Plastics to Fuel: An Innovation

I recently read an article about a company that has a bright idea to convert our petroleum-based plastics back into its mother component, oil. It may not be a perfect system, it underlines our reliance on oil, but it also gives a viable temporary solution to what can be done with the never-ending supply of unbiodegradable plastics which are putting the livelihood of many organisms in danger every day.

I work in a warehouse, and everyday I see literally thousands of pieces of unrecyclable plastic pieces being mindlessly tossed away into the dumpster out in the back. Packaging, Tape, Lables, polyethylene envelopes, bubble wrap, and glue, are among many pieces of plastic that end up in our dumpsters every day in the hundreds of tons. These plastics will never see the light of day once they enter our landfills, or worse, they will end up living an eternity at sea, polluting our oceans and lakes.

JBI Inc. wants to change the way we use out plastics. The new company successfully converts plastics into fuel which can be used efficiently and with minimal environmental impact.

In a National Public Radio exclusive last year, they revealed the facility to the public. A Massive Machine dubbed the “plastic monster” was processing thousands of pounds of “shredded milk jugs, water bottles, grocery bags, and other plastics into a large tank where they melted the plastics together and effectively vaporized them.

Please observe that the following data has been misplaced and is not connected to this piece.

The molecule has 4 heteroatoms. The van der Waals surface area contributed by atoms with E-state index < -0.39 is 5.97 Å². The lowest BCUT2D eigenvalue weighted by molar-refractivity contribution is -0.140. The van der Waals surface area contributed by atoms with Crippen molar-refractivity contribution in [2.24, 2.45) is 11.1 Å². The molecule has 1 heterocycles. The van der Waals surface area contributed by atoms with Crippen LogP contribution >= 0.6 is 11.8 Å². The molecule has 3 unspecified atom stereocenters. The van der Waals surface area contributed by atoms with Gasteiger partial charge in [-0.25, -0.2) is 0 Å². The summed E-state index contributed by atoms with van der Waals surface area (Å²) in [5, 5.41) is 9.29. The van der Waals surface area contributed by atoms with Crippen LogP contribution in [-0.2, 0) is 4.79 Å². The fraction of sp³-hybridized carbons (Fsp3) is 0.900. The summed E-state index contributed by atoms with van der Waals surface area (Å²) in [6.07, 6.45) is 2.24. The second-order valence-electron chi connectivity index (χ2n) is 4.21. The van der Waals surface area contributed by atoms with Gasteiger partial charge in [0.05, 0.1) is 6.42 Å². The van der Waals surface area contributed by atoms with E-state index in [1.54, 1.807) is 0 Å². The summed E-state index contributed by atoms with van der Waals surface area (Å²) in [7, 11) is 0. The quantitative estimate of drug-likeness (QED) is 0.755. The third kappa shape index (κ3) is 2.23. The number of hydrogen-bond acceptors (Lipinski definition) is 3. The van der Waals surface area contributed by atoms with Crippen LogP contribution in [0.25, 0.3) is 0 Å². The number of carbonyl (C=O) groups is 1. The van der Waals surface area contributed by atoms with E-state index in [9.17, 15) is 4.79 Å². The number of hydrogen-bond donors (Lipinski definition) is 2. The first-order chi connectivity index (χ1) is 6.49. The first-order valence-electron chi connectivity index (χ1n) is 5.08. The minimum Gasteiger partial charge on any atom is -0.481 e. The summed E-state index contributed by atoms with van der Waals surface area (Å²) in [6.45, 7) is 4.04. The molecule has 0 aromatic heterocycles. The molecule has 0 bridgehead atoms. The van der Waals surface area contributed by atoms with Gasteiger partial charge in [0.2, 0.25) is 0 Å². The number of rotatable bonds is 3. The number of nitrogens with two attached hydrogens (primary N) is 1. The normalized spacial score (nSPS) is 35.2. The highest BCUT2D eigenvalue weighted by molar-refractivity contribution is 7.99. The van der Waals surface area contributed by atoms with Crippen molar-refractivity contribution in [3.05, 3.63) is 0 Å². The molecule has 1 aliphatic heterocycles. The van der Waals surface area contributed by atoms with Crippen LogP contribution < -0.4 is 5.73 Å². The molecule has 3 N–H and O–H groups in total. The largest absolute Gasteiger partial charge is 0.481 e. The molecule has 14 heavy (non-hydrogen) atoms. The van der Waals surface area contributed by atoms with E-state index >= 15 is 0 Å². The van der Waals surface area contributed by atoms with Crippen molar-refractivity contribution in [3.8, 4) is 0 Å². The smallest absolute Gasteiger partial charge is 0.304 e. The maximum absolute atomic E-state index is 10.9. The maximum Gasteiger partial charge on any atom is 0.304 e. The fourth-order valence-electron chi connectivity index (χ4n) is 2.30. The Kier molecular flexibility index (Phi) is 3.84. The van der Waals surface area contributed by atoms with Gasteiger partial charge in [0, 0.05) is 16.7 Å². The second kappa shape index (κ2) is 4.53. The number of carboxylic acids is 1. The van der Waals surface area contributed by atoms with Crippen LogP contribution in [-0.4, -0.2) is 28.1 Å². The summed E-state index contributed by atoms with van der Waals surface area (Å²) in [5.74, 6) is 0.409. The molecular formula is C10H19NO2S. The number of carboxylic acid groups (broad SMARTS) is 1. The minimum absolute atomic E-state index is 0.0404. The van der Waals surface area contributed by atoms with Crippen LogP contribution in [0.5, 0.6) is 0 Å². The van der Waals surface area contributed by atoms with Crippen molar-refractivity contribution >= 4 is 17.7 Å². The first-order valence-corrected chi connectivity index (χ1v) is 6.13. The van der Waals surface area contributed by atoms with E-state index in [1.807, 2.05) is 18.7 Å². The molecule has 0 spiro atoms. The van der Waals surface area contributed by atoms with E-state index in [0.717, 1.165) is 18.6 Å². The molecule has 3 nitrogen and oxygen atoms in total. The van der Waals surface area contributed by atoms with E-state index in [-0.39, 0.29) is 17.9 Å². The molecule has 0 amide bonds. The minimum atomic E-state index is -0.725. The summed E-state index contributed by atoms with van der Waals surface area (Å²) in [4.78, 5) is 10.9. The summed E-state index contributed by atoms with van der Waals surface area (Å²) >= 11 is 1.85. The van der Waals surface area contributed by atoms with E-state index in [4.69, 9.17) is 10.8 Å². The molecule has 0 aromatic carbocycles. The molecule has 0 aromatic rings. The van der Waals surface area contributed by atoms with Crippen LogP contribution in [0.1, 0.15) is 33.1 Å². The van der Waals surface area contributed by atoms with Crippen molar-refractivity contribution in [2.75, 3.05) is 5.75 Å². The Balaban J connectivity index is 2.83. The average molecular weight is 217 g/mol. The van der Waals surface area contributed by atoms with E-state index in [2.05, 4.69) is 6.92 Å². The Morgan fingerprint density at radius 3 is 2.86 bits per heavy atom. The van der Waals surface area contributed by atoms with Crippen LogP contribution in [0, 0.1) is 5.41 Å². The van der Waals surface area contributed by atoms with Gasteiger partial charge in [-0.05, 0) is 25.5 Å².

JBI CEO John Bordynuik holds a jar of No. 6 fuel oil, derived from discarded plastic like that seen on a conveyor belt at his plant. Cred:NPR


Environmental Concerns

According to JBI Inc.’s website, plastic2oil.com, their machinery is for the most part, environmentally friendly (as much as petroleum can be).

JBI has published the pollution levels of their fuel. Conestoga-Rovers & Associates, an environmental consulting firm, conducted an emmisions test on JBI’s P2O machinery in 2011.

It does have some negative emissions. SO2, Sulfur Dioxide, is a very dangerous toxic gas which is emitted by several industrial processes as well as by volcanoes and geothermal vents. In addition, Carbon Monoxide, Nitrogen Oxide Compounds, and Methane are released. However, all of these gasses exist in such minute quantities that their effect is quite limited.

The fuel is in fact very clean. What they produce is what is known as No. 6 fuel, used in high power boilers for industrial processes.

Compared to regular boiler fuel, JBI Inc.’s fuel is far cleaner.

It has 4% less sulpher, almost no sediment content, and a low amount carbon residue following burning. According to JBI, it is essentially clean diesel.

In Use

Partnering up with several green energy organizations and companies interested in the cost-effective environmental solution, JBI has developed a processor capable of processing up to 4,000 lbs of plastic waste per hour without having to shred the feed-stock beforehand.

Currently, JBI is able to produce No.6, No.2, and diesel oil. However, their No.6 fuel is currently their most popular, environmentally friendly, and cost efficient fuel product.

No. 6 Fuel is heavy fuel generally used in industrial boilers and ships.

This February, they announced the opening of another facility in Niagara Falls, NY uniquely dubbed “Processor No. 2.” As the company grows with more investment and distribution, they expect to open another plant.

 

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